What a magical time myself and my new writing friends had last week attending an Arvon residential writing course in Lumb Bank, Yorkshire.
So pretty and picturesque.
Our tutors were the delightful romantic comedy writer, Chris Manby and the exuberant, larger than life Mike Gayle. We also had a motivating and amusing talk from guest speaker Jenny Colgan (who I forgot to photograph, I was so enthralled. Sorry Jenny!)
Mike in teacher mode!
Lumb Bank is an imposing 18th century Mill house set amongst rolling hills and gorgeous gardens and was once owned by the renowned poet laureate Ted Hughes who very aptly commented that in Yorkshire, ‘only the rain never tires.’
It was pretty chilly for most of the week considering it was July – I think there was only one day without rain at some stage of the day.
Chris in teacher mode- with wine!
But the inspiration from Chris and Mike was enough to light our inner fire for the whole week, all of us eagerly taking in the offered advice on how to prepare our outline and work our way through the ‘sticky bits’ to finish the novel. Chris shared a chart she always uses to map out her chapters and we all asked for extra copies to make sure we could plan this way when we returned home. Bloody brilliant! How did I not know about this?
‘TURN OFF YOUR INNER CRITIC,’ at least until your first draft is finished, was excellent advice from Mike; words that I could do with sticking above my laptop whenever I settle down to write.
We were all encouraged to start something new, although a few fellow writers wanted to continue with their ‘work in progress’ which was fine.
Thierry had travelled from France to attend the course and was only seventeen years old, as was Tara who has already self-published her excellent short novel This is How I love Henry.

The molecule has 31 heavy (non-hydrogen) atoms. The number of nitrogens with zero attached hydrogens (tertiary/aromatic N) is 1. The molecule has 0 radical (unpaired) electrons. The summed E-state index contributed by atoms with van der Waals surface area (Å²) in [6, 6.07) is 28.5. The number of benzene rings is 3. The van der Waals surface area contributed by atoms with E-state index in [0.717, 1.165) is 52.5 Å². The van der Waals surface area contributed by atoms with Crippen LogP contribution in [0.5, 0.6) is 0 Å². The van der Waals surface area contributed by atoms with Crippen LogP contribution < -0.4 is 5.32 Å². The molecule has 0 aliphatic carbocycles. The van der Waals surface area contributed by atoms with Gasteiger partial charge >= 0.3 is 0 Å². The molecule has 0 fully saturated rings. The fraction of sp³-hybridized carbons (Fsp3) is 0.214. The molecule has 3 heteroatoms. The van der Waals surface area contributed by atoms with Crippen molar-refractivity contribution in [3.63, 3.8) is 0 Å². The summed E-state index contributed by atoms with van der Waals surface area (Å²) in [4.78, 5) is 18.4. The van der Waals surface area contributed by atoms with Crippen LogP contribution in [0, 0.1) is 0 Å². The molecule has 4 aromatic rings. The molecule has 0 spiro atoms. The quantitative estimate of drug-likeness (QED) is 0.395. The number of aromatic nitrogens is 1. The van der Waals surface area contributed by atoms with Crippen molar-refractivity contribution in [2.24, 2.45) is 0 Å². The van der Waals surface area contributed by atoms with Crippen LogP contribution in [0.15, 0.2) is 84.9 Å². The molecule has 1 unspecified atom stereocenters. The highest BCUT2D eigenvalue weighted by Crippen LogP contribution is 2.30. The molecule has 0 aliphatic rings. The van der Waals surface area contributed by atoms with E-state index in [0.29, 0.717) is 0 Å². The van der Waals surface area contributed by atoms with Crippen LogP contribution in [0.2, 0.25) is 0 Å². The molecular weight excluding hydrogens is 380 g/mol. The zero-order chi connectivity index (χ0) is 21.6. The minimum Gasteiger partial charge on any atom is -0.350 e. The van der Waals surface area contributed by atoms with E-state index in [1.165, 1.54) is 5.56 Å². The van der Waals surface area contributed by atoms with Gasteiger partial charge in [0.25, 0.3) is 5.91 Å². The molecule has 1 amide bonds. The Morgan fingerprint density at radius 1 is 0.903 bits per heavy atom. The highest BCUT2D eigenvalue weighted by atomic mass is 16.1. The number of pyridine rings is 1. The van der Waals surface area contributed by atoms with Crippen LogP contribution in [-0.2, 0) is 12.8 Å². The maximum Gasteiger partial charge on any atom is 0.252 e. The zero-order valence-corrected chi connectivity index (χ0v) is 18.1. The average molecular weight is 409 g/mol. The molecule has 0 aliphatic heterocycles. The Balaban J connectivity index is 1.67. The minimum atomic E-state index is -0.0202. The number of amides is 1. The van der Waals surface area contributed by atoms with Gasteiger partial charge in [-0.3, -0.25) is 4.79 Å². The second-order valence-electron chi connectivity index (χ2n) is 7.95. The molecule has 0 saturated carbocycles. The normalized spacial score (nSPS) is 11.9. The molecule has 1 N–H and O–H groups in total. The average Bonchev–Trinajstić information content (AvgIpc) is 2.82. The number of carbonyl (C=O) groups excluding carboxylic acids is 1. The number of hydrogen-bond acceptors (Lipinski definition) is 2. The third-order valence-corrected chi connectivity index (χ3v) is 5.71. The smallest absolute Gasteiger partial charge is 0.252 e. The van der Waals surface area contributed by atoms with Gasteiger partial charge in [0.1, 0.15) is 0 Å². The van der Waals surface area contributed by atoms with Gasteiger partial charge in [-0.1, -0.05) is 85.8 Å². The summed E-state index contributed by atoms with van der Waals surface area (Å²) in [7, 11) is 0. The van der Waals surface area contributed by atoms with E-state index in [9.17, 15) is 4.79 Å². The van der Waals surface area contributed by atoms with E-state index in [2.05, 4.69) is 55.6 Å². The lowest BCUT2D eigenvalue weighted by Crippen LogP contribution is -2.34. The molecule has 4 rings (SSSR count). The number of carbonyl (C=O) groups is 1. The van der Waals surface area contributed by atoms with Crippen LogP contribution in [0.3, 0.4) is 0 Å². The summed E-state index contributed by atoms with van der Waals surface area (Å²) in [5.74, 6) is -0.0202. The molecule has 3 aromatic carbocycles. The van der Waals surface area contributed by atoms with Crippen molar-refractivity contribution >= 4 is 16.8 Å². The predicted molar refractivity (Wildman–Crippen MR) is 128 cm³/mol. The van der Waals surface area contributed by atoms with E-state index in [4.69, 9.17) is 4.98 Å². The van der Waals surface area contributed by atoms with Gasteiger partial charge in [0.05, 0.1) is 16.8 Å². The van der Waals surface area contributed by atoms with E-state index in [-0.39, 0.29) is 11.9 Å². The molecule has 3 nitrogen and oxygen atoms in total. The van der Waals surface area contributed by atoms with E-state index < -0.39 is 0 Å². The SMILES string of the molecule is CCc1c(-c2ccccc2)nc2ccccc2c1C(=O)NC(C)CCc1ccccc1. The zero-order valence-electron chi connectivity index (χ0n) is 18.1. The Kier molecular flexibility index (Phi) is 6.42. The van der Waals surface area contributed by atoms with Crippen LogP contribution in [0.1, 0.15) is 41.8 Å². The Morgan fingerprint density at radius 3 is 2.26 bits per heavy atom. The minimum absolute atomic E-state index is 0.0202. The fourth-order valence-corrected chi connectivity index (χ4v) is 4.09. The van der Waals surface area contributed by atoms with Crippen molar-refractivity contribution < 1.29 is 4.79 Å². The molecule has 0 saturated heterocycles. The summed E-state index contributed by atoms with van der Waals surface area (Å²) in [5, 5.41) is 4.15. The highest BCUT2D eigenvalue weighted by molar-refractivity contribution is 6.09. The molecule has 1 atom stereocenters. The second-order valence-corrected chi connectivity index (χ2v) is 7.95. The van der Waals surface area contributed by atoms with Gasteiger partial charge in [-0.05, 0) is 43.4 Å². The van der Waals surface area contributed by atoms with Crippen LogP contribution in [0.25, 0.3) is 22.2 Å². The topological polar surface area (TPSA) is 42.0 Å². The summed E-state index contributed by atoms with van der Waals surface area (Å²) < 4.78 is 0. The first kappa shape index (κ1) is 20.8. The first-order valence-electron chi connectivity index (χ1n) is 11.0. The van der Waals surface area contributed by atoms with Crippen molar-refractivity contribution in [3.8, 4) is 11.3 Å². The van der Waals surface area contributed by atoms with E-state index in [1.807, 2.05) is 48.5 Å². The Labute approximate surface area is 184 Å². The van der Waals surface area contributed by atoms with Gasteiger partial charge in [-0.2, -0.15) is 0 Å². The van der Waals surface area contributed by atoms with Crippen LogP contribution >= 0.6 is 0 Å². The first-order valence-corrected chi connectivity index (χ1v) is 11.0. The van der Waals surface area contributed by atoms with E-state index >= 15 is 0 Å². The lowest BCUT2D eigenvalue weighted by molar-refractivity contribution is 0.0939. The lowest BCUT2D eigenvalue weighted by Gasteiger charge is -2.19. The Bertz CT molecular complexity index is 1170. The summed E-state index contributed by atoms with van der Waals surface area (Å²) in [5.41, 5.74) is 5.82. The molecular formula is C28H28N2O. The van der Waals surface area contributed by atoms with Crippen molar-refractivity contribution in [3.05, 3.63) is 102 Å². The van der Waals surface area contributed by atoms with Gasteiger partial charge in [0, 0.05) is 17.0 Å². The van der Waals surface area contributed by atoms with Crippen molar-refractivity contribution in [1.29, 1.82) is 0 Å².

When the sun finally peeked out from behind the rather stormy clouds, most of us climbed the steep, steep hill into Heptonstall to find Sylvia Plath’s grave.
Two benches for sitting and thinking! It was like being on top of the world.
Sylvia, also a renowned poet was married to Ted Hughes but sadly committed suicide at the age of thirty by putting her head in the gas oven at her home, while her two children slept. She is buried in the new church in Heptonstall.
The old St Thomas’s church in Heptonstall.
Her grave is badly lacking in tender loving care and there has been controversy about its location for many years; fans of Sylvia wondering why she is buried in Yorkshire when she was American.
Sylvia Plath’s gravestone.
We rounded off the week by reading our new first chapters out loud, numbing our ‘inner critic’ with plenty of wine and ended the night by playing The Hat Game. Can’t quite remember how it goes (due to my inner critic needing excessive tamping down!) but seeing Mike acting out Peter Pan was something to behold.
I think Mike is actually flying!
Would do it again in a heartbeat!